Gregory {Greg} Downing gd2 at IS2.NYU.EDU
Fri Jul 2 20:55:36 UTC 1999

At 01:29 PM 7/2/99 -0400, you wrote:
>Good point.  I looked for C19th, and found a number of pages with that
>usage.  Interestingly, at least to me, the majority of the early
>search-engine listings are from either non-US sites or are commenting on
>non-US topics.  About the same for C20th.
>George S. Cole   gscole at ark.ship.edu
>Shippensburg University

Yes, I have always been ignorant but a little curious about these kinds of
abbreviations, which are used a lot by academics and students, of course.
Are they more European than American? I don't know! I've seen 19C, C19, 19th
c., 19th C., C19th, etc. What are their origins and "distributions"?
Obviously, they are basically driven by convenience. I picked them up and
started using them as a note-taking undergrad. I have seen them used in
formal academic journals in various fields, but on the other hand I once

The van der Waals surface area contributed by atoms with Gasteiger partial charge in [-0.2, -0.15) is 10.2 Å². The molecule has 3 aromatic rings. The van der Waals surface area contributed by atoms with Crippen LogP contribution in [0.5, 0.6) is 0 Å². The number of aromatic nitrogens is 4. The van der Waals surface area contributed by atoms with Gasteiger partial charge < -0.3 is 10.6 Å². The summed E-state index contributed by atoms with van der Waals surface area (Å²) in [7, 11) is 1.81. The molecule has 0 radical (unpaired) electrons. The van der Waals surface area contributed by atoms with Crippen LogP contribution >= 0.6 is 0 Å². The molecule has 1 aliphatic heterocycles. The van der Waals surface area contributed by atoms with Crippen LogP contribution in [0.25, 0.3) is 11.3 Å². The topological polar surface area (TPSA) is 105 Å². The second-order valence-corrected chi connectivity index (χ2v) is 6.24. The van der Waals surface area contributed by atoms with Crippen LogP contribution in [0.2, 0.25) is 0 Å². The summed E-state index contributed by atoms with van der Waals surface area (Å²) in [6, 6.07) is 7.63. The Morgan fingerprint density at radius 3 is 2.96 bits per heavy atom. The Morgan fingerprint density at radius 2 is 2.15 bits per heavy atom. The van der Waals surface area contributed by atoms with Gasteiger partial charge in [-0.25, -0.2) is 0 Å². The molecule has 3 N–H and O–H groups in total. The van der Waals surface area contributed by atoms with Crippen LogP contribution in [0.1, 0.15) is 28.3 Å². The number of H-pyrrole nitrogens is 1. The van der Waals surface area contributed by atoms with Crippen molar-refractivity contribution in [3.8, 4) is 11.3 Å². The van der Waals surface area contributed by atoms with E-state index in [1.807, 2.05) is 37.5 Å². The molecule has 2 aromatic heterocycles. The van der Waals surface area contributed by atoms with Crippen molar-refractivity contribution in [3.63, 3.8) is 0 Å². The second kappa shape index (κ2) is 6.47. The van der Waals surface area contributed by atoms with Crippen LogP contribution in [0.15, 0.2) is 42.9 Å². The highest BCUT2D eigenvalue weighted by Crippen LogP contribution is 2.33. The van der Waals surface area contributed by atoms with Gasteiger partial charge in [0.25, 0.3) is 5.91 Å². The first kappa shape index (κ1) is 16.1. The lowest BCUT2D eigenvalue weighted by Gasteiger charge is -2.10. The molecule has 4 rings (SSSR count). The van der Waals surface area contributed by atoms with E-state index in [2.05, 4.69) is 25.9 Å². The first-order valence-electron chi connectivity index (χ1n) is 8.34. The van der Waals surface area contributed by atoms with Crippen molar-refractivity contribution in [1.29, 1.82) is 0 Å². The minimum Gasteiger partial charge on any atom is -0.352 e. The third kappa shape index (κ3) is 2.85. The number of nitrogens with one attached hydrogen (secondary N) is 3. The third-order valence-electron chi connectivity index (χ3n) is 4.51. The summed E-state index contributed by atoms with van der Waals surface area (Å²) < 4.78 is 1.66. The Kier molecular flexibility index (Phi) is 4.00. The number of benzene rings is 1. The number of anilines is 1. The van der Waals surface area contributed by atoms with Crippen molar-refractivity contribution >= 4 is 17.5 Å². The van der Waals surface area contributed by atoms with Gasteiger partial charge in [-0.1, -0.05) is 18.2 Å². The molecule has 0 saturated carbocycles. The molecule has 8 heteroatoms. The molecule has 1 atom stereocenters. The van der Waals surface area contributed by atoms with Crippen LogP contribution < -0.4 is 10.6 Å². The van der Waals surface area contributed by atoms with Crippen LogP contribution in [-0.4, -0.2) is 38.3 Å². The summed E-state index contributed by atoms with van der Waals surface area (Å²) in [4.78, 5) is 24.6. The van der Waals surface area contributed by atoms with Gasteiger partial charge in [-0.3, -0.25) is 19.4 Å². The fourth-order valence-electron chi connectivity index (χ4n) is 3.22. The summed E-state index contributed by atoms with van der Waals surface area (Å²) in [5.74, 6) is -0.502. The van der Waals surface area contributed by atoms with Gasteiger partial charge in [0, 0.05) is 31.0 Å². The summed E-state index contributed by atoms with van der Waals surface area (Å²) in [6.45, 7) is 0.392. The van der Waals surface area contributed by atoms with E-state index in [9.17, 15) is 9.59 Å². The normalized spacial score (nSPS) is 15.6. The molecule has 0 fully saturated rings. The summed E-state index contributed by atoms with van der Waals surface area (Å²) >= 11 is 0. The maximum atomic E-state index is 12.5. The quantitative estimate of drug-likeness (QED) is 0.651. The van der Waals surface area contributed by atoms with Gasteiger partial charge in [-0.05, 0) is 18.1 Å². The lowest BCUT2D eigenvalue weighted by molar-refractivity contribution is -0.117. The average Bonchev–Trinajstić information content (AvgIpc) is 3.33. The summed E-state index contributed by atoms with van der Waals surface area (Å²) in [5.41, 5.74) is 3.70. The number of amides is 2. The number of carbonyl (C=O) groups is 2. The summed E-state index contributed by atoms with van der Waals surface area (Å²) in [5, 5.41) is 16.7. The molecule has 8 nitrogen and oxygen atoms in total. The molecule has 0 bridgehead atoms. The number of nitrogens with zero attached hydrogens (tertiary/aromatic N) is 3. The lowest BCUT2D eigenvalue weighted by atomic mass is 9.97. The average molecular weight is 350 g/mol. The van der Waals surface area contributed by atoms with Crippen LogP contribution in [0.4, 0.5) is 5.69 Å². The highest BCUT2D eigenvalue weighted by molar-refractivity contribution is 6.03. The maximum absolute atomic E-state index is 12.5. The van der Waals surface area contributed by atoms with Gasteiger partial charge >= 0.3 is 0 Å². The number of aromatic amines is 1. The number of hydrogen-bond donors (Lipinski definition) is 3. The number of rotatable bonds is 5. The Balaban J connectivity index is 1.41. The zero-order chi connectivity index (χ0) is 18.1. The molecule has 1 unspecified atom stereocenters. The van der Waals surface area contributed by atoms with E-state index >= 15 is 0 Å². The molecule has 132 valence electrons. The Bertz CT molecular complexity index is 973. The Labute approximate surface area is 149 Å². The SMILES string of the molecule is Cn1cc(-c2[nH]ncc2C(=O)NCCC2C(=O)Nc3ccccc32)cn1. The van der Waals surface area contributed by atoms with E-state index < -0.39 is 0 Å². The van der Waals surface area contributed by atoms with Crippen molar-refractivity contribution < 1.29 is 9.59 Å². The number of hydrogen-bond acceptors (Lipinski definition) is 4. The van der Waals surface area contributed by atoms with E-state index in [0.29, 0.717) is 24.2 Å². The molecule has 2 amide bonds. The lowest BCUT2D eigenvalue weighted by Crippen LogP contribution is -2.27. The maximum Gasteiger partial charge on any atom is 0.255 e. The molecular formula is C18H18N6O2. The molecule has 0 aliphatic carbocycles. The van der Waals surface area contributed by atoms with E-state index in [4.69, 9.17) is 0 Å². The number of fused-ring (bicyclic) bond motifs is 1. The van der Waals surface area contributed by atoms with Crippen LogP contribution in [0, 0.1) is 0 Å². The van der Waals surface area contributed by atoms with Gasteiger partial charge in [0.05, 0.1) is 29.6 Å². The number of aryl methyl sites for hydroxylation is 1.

used one of these abbreviations in a footnote to an article for a humanities
journal, and was "asked" by a peer-reviewer to spell out the wording.
Actually, s/he soberly claimed never to have seen such abbreviations outside
of informal notetaking. (So I changed it, obviously. Who needs the
agita/acido?) But I *have* seen such abbreviations used in journals --
perhaps in more social-sciency journals....

Any enlightenment?

Greg Downing/NYU, at greg.downing at nyu.edu or gd2 at is2.nyu.edu

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